You spent your three-day holiday weekend trying to relax, but you never really achieved that elusive calm, anxious that you'd have to wait another day for the box office numbers. Know peace:
1. X-Men: The Last Stand—three-day: $103.125 million (four-day: $120.125 million)
Last night, we had a very troubling dream, in which Brett Ratner, the hacky mutant director whose X-Men: The Last Stand shattered the Memorial Day weekend box office record, was officially crowned King of Hollywood.
His reign was not a benign one. In a gross abuse of his royal powers, Rush Hours 4-25 were immediately, unilaterally greenlit, as were Ratner-helmed remakes of Scarface, the first two Godfather films, and, puzzlingly, the Charlie Sheen/Emilio Estevez sanitation engineer masterpiece Men at Work. Populist directing legends Steven Spielberg and George Lucas were shackled and brought before the new King and made to feed him grapes, while more critically accepted peers Wes Anderson and Spike Jonze were publicly beaten to death with souvenir stand "Best Supporting Dad" Oscars in front of Ratner's Chinese Theater on Hollywood Boulevard. Then came perhaps the most surprising development, Ratner's establishment of an official religion in which it would be acceptable for him to enter into a polygamous union with longtime partner/mentor Robert Evans and a rotating stable of Romanian models. We never had him pegged for a religious guy, but there you have it.
We did not remain asleep long enough to see what the second day of King Ratner's nightmare monarchy held.
2. The Da Vinci Code—$34 million
Given the unforeseen events of the weekend, it's kind of hard to get worked up about Jesus knocking up Mary Magdalene or Tom Hanks' hair anymore, isn't it?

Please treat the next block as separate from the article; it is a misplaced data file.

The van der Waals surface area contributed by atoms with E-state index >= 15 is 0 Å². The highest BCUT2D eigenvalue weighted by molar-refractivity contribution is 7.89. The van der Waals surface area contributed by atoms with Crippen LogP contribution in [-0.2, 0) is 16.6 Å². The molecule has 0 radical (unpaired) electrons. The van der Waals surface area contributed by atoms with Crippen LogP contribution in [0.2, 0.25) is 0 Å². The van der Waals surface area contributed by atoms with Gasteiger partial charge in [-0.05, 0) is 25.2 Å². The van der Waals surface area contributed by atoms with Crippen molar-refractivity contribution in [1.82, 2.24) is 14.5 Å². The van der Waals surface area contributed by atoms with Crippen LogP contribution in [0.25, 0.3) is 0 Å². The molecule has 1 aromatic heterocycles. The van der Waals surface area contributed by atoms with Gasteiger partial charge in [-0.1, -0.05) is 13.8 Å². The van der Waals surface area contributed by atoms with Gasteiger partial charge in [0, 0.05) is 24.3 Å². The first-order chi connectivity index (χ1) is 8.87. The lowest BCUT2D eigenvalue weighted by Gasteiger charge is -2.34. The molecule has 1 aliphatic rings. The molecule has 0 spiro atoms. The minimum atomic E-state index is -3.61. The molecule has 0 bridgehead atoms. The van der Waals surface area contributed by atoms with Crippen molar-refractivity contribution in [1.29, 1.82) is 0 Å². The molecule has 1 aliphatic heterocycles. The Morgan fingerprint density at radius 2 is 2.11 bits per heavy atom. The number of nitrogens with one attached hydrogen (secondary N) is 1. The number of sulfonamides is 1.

3. Over the Hedge—$26.875 million
Taking full advantage of its position following the success of Over the Hedge, Bruce Willis' voice has demanded a $1.5 million perk package for its next project, including a private jet allowance, a three-man personal security detail, a studio-comped nanny, and an on-set masseuse.
4. Mission:Impossible III—$6.6 million
While M:i:III's disappointing $115 million domestic total in four weeks of release has been viewed by many as a sign of Tom Cruise's declining stateside stardom, its impressive $163 million foreign box reveals that Cruise's international fan base's collective English skills are not developed enough for them to be turned off by the things he says when a tape recorder or television camera is pointed at him.
5. Poseidon—$5.53 million
The expected flock of international cruising enthusiasts hasn't yet materialized, but Warner Bros. is still optimistic that Poseidon will finally find its audience. They've realized that pinning their hopes for box office salvation on such a needlessly specific segment of the moviegoing public was the wrong approach, and will now cast a wider net by praying that anyone who has ever heard of water might eventually buy a ticket.